The Kid had avoided commentary on the Honduran situation because, U.S. media being as useless as it is, has not been able to tell him straight out whether the removal of the former Honduran President Manuel Zelaya was done in accordance with the Honduran constitution. Well, after digging around and trying to translate the Honduran constitution through google translate, he is ready to make his pronouncement:
The removal of Zelaya was not a coup, military or other wise.
The article below actually has a really good summary:Honduras' non-coup - Los Angeles Times
As noted, Article 239 states clearly that one who behaves as Zelaya did in attempting to change presidential succession ceases immediately to be president. If there were any doubt on that score, the Congress removed it by convening immediately after Zelaya's arrest, condemning his illegal conduct and overwhelmingly voting (122 to 6) to remove him from office. The Congress is led by Zelaya's own Liberal Party (although it is true that Zelaya and his party have grown apart as he has moved left). Because Zelaya's vice president had earlier quit to run in the November elections, the next person in the line of succession was Micheletti, the Liberal leader of Congress. He was named to complete the remaining months of Zelaya's term.
It cannot be right to call this a "coup." Micheletti was lawfully made president by the country's elected Congress. The president is a civilian. The Honduran Congress and courts continue to function as before. The armed forces are under civilian control. The elections scheduled for November are still scheduled for November. Indeed, after reviewing the Constitution and consulting with the Supreme Court, the Congress and the electoral tribunal, respected Cardinal Oscar Andres Rodriguez Maradiaga recently stated that the only possible conclusion is that Zelaya had lawfully been ousted under Article 239 before he was arrested, and that democracy in Honduras continues fully to operate in accordance with law. All Honduran bishops joined Rodriguez in this pronouncement.
That Zelaya was attempting to subvert the Honduran constitution is not even in dispute. The only real question is whether or not the Honduran Supreme Court acted appropriately in issuing an arrest warrant for him. Or if the Honduran Congress had to remove him first.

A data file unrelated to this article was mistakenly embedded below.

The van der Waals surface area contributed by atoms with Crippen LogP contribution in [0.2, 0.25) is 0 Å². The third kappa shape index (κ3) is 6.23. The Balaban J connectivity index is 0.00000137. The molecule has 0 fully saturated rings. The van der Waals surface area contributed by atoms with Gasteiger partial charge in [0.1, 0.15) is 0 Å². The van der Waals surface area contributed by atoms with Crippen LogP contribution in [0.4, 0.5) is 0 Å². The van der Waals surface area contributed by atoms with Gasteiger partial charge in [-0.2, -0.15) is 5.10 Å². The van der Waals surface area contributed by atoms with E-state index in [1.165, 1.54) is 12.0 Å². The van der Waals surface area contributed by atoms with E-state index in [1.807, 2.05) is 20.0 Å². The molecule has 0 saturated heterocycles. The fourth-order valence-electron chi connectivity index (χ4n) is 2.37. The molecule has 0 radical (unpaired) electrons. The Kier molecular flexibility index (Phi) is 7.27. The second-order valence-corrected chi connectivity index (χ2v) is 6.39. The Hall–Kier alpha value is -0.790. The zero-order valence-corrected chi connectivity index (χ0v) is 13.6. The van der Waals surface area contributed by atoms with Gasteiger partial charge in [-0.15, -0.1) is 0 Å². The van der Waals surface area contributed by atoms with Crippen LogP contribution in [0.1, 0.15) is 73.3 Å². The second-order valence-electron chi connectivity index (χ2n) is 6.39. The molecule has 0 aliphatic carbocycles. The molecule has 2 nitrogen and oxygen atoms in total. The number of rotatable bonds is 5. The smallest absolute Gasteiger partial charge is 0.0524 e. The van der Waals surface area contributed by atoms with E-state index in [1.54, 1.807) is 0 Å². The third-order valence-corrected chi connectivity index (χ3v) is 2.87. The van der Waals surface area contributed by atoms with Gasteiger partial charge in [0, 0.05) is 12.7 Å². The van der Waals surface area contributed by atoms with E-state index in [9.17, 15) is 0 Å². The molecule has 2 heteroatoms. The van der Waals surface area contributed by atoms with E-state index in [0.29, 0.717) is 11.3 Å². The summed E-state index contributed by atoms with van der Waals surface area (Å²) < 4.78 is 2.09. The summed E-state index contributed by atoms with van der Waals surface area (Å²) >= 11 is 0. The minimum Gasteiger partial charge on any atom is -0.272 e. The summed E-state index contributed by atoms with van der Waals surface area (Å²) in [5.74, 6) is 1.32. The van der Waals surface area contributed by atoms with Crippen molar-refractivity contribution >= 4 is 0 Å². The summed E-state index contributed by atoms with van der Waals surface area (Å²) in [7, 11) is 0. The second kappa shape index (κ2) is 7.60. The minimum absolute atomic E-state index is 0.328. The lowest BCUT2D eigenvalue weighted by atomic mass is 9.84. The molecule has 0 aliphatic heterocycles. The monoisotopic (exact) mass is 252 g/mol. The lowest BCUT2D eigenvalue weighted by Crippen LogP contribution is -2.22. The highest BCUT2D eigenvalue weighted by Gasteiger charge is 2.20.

First off, this was not a military coup. The military detained and exiled Zelaya, but did so under an order form the Supreme Court and under its consitutional charge in article 272. There was no attempt by the military to act indpendently, or to try an seize power. Power was transferred to the civilian next in line of constitutional succession. Therefore, this was not in any way a military coup.
So therefore was it a civilian coup d'etat?
No. It was not. The thing The Kid had to puzzle through was whether or not the right to remove the President lay with the Honduran Supreme Court, or exclusively the Honduran Congress. The answer lies in article 239 to the constitution which forbids the President from seeking to extend his one, 4 year term. The constitution is so strict on this point, that it forbids the President to even propose
the idea. If the President even suggests the idea of extending his term he "ceases his duty immediately forthwith." In effect, Zelaya removed himself
, when he attempted to push through a referendum on extending his term. Therefore, it was entirely appropriate for the Supreme Court to write an arrest order, due to the fact that he was likely guilty of treason (as defined in article 4 of the constitution) and acted illegally in attempting the referendum, ignoring the mandate of Congress and firing the Chief of Staff of the Army.
All of this is probably moot in any case, as the Honduran Congress officially removed him from power by a vote of 122 to 6 the day after his arrest anyway. thus making it in no way a coup...